Classic haunted house—mostly.
The Conjuring aggrandizes legendary scam artists Ed and Lorraine Warren (Patrick Wilson and Vera Farmiga) in this haunted house chiller from James Wan. The movie plays hard on the viewers’ nostalgia of good old fashioned haunted house stories with strong characters and competent directing. The characters are truly what separate this film from many others.
The Warrens decide to help the Perron family rid their home of an evil spirit. The Perron’s have way too many children, and this is probably why the demon chose to haunt them (joking). You could call the story clichéd, but a better way to put it would be classic. The haunting and investigation are surprisingly entertaining, and the film provides enough decent chills to hold your attention. Oddly, the film creeped out both of our dogs, so I am not sure what that means.
Everyone in the film is likable. The characters feel genuine, and the film jumps over the stupid “I don’t believe you” storyline that plagues so many horror films. Further, the parents aren’t jerks, the Warrens aren’t inept, and the children aren’t annoying. The film simply has good characters that defy all expectations and won’t piss you off.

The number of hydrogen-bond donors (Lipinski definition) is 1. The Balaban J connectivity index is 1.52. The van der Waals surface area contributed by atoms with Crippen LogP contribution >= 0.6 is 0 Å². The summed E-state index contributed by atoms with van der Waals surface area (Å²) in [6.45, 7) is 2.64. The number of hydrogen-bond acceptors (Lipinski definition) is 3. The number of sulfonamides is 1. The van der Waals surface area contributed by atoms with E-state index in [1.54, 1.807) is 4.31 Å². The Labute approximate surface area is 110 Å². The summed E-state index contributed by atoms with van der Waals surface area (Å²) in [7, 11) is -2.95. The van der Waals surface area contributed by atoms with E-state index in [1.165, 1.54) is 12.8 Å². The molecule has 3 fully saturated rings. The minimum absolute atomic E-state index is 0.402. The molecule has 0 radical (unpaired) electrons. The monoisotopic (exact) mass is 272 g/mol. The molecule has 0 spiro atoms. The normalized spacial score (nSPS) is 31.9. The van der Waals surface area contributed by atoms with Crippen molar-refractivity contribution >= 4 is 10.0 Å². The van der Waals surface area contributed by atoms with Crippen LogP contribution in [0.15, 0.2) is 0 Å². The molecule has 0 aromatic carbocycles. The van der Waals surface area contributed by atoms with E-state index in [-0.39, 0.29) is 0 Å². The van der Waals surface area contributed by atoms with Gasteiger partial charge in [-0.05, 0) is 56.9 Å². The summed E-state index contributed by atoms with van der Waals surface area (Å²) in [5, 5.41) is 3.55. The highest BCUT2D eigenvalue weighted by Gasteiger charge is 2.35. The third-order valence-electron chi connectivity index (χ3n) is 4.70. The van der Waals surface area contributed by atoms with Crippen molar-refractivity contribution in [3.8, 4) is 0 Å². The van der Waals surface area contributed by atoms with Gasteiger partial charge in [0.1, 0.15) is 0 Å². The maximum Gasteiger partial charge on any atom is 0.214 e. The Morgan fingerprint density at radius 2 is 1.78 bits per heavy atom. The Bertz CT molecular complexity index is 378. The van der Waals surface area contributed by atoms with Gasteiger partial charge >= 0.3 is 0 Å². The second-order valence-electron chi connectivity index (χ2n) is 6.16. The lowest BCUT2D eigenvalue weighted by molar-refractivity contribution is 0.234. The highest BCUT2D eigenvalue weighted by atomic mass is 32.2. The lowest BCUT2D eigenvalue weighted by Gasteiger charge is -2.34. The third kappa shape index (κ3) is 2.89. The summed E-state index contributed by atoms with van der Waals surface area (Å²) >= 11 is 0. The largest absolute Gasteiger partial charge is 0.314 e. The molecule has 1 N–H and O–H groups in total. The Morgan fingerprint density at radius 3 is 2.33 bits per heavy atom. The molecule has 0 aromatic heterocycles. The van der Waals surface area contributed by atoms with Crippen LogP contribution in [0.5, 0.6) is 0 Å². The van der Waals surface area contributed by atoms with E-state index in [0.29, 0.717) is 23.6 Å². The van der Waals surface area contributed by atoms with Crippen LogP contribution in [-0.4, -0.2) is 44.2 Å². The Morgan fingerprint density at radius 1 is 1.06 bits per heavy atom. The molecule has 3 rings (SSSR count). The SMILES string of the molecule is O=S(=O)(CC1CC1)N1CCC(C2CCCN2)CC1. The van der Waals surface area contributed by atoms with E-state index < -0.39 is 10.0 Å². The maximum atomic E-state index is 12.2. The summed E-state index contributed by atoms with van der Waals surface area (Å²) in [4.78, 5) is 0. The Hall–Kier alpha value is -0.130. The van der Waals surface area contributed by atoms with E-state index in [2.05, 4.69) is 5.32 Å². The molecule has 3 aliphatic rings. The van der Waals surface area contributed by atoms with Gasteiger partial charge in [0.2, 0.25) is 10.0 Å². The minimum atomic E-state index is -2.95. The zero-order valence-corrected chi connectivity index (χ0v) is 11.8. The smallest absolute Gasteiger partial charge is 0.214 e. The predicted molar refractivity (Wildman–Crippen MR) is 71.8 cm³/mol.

The haunting itself is interesting even if it is a little familiar. Cursed land and witches is nothing new, but the jump scares and tense nighttime moments work surprisingly well. I like the kids in the film, so I genuinely cared when they were in danger. The first ¾ of the film are a fun and interesting horror film that works as a perfect entry point for the genre. Seriously, this is the film you show a newcomer to supernatural horror.
Unfortunately, the last chunk of the film falls into the standard possession/exorcism trope. Since this trope involves people just yelling at each other it kind of sucks—no amount of good characters can make Latin mumbo-jumbo and shouting that interesting. The ending of the film is annoying, but it doesn’t necessarily ruin the show. I think there would have been more interesting ways to conclude the film that kept the focus on the characters.
For mainstream horror, this is about the best we can expect to see. Wan is an interesting director in that he seems able to bridge more popular horror with actual storytelling. I don’t think everything he touches turns to gold, but seeing his name under the helm of director certainly makes me give a film a close look. Hardened fans of the genre might walk away wanting more, but the competency cannot be denied. Further, for people who want more of a chiller than something outright horrifying—this is your ticket. 7.5/10